The Muslims of America

By Yvonne Yazbeck Haddad | Go to book overview

Islamic world as a whole. In the words of Kiswana: "The Islamic world is proud to count us for statistics, but they have no interest in assisting us toward freedom in this land where they are also pursuing the American Dream."


Notes
1.
C. Eric Lincoln, The Black Muslims in America ( Boston: Beacon Press, 1961); E. U. Essien-Udum, Black Nationalism ( New York: Dell, 1962); Dorothy Blake Fardan, Understanding Self and Society: An Islamic Perspective ( New York: Philosophical Library, 1981); Clifton E. Marsh, From Black Muslims to Muslims: The Transition from Separatism to Islam, 1930-1980 ( Metuchen, N.J.: The Scarecrow Press, Inc., 1984).
2.
See, for example, Raymond Hall, Black Separatism in the United States ( Hanover, N.H.: Dartmouth College University Press of New England, 1978).
3.
W . E. B. DuBois, The Souls of Black Folk ( Greenwich, Conn.: Fawcett Publications, 1961), p. 16.
4.
Ibid.
5.
Edmund David Cronon, Black Moses: The Story of Marcus Garvey ( Milwaukee: University of Wisconsin, 1955), p. 31.
6.
Ibid., pp. 31-36.
7.
It can be presumed that there was early contact through converts and immigrants. Prominent among the former was Muhammad Russell Webb, editor of The Moslem World. (His biography is being written by Akbar Muhammad, director of the African American Studies Department, State University of New York at Binghamton.) Among the immigrants, special note should be made of the Ahmadiyya Movement that counts tens of thousands of blacks in its membership (see Maulana Muhammad Ali, The True Conception of Ahmadiyyah Movement [ Lahore: Ahmadiyyah Anjuman Isha'at Islam, 1951], p. 258) and of the work of Sheikh Daoud and his wife, Sayeda Khadijah , editor of Sahabiyat, a bimonthly educational magazine for Muslim women.
8.
Walter Conn, Christian Conversion ( Mahwah, N.J.: Paulist Press, 1986), p. 5.
9.
James T. Richardson, "The Active vs. Passive Convert: Paradigm Conflict Conversion/Recruitment Research," Journal for the Scientific Study of Religion 24 ( 1985), 119-236.
10.
Carrie Allen McCray, "The Black Woman and Family Roles," in Black Woman, ed. La Frances Rodfers-Rose ( Beverly Hills: Sage Publications, 1980).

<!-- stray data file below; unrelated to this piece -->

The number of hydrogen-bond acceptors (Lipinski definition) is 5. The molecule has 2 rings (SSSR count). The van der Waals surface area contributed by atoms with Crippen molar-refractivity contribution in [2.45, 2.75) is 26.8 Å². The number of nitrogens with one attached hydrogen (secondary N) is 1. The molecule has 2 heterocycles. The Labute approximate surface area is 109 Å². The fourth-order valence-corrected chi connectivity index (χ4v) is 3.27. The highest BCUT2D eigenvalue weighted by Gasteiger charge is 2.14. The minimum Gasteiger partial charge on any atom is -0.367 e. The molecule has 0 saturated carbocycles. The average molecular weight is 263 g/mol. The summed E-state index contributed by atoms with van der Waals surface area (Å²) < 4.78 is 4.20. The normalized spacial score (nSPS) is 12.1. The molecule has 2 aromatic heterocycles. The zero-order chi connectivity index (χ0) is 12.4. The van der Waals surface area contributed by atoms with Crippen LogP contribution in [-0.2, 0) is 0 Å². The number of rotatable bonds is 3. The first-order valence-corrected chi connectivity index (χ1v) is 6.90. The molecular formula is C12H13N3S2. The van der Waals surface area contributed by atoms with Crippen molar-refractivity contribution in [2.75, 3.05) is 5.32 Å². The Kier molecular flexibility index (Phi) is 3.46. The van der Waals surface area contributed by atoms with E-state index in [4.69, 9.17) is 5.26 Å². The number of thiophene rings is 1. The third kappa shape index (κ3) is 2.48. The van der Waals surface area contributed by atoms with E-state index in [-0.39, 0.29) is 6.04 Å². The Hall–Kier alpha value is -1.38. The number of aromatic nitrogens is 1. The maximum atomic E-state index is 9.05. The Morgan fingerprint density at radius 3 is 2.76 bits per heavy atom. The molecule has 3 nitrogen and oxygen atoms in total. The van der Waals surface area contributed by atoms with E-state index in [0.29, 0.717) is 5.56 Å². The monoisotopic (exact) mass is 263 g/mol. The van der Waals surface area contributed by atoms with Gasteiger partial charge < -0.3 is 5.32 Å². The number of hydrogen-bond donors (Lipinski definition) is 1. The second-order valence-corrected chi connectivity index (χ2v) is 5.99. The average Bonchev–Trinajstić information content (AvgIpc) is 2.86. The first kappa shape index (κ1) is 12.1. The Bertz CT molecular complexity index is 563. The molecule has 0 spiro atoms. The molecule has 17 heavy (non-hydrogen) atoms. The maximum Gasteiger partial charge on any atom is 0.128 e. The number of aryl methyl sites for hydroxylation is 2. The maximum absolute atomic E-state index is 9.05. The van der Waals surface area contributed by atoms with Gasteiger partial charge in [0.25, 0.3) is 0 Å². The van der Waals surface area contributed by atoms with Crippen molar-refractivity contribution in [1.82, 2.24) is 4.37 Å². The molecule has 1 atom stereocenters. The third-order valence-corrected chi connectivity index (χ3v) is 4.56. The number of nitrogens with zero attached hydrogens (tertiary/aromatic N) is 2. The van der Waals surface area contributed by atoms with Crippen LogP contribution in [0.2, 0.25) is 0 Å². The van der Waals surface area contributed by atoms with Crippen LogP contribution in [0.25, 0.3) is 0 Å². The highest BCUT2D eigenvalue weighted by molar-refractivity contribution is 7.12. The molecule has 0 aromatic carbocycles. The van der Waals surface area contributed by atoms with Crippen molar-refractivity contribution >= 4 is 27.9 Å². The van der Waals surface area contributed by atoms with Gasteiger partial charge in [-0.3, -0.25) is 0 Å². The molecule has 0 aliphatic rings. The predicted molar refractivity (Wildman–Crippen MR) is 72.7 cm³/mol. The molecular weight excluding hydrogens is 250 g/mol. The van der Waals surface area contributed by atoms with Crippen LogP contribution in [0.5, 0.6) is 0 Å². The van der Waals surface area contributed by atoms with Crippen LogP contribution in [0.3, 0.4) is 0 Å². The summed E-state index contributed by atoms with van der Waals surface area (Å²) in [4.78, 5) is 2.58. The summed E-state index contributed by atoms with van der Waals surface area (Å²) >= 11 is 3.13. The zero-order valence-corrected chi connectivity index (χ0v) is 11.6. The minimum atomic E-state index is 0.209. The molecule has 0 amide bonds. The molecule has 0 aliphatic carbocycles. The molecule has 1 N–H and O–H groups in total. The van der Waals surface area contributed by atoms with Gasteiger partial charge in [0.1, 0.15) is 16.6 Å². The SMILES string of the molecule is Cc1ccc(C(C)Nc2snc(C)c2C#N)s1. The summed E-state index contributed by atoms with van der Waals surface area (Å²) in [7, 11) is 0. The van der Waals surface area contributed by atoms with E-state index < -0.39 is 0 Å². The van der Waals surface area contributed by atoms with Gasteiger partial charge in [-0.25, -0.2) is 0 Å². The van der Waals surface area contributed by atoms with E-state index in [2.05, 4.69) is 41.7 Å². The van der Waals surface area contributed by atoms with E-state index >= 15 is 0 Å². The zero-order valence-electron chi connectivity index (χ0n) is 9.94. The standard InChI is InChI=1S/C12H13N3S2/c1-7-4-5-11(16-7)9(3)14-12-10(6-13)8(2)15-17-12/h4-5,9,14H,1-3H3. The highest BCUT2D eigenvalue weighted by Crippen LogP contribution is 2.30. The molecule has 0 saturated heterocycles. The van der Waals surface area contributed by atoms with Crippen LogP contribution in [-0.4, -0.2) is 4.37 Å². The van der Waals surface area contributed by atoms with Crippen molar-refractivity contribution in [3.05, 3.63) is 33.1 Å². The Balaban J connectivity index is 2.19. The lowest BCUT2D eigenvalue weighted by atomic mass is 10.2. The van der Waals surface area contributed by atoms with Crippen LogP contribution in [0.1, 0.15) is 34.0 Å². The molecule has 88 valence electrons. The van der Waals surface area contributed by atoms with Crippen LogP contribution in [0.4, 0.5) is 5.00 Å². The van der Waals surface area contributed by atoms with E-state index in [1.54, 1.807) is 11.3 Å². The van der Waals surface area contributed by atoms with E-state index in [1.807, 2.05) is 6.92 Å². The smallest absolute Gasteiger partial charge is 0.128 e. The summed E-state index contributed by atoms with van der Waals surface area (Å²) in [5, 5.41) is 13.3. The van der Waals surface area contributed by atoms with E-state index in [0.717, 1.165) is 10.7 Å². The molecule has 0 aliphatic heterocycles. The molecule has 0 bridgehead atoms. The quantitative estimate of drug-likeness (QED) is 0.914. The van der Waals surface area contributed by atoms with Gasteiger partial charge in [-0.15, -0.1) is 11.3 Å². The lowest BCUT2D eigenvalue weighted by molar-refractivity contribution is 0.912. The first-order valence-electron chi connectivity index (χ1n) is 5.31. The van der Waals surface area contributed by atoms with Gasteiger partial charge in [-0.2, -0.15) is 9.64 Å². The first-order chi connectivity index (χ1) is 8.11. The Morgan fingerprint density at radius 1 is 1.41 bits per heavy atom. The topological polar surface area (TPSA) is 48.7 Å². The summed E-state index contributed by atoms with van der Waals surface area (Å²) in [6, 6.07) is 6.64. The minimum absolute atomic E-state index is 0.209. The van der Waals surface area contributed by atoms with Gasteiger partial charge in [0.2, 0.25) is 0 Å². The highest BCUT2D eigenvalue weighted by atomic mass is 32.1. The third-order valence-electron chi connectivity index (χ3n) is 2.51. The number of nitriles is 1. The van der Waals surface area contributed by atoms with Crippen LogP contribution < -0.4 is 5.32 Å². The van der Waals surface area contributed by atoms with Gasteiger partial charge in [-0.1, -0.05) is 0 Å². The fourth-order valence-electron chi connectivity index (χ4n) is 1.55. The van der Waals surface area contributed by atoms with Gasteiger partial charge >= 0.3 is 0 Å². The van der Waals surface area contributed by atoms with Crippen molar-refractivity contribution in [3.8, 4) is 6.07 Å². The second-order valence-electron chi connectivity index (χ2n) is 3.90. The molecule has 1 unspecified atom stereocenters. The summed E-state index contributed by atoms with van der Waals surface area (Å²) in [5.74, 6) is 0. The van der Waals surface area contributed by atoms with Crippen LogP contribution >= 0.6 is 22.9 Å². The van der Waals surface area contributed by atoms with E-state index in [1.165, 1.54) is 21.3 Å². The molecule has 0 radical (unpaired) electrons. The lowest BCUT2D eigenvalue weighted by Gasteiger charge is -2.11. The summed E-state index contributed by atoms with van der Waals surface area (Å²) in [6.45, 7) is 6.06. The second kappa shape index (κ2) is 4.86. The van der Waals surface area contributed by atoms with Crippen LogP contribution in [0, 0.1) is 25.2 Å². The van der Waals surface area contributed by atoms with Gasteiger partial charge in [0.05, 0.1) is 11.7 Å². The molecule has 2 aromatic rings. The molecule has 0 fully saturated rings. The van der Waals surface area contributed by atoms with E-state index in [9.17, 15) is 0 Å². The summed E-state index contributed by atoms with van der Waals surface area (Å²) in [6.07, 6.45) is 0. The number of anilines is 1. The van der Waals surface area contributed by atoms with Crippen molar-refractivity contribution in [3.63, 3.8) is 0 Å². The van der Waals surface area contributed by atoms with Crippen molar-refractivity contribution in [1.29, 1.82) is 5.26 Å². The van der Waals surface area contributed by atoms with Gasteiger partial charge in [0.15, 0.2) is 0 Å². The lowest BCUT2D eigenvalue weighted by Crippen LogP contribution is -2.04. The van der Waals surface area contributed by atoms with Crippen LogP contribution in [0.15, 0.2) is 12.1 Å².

11.
The names for the characterizations are taken from the recording, Wild Is the Wind by Nina Simone and Gloria Naylor's The Women of Brewster Place ( New York: Penguin, 1983).
12.
"My skin is brown, My manner is tough. I'll kill the first mutha I see, my life has been rough. I'm awfully bitter these days, cause my parents were slaves. What do they call me? My name is Peaches." [ Nina Simone]
13.
Public education in America technically is free. The costs occur in trips for children, school supplies, and dress codes.
14.
The methodology used in self-hypnosis is the same as when Peaches conditions herself to absorb the mental and emotional blows distributed by America's social agencies.
15.
"Kiswana has still insisted on cutting her own hair, but it was so thin and finetextured, it refused to thicken even after she washed it. She never forgave Wilson for telling her she didn't look African." ( Naylor, The Women of Brewster Place, pp. 81-82]

-186-

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The Muslims of America
Table of contents

Table of contents

  • Religion in America Series *
  • The Muslims of America *
  • Acknowledgments *
  • Contents *
  • Contributors *
  • Introduction- the Muslims of America 3
  • Notes 8
  • I- The Muslims of the United States *
  • 1- Muslim Organizations in the United States 11
  • Notes 24
  • 2- Estimate of Muslims Living in America 25
  • Notes 35
  • References 36
  • II- Perceptions of Muslims in the United States *
  • 3- Perspectives of American Churches on Islam and the Muslim Community in North America 39
  • Notes 49
  • 4- The Muslim as the "Other" 53
  • Notes 61
  • III- Islamic Thought in the United States *
  • 5- Ismail R. Al-Faruqi 65
  • Notes 78
  • 6- Seyyed Hossein Nasr 80
  • Notes 92
  • 7- The Legacy of Fazlur Rahman 96
  • Notes 105
  • IV- Islamic Activity in the United States *
  • 8- Political Activity of Muslims in America 111
  • Notes 123
  • 9- Da''Wa in the West 125
  • Notes 134
  • 10- Muslims in Prison 136
  • Notes 151
  • 11- Islamic Education in the United States and Canada 157
  • Notes 173
  • V- Muslim Women in Intercultural Perspective *
  • 12- African-American Muslim Women 177
  • Notes 186
  • 13- Two-Way Acculturation 188
  • Notes 200
  • VI- American Muslims and the Question of Identity *
  • 14- Islamic Issues for Muslims in the United States 205
  • Notes 215
  • 15- American Foreign Policy in the Middle East and Its Impact on the Identity of Arab Muslims in the United States 217
  • Notes 231
  • 16- Convergence and Divergence in an Emergent Community 236
  • Notes 248
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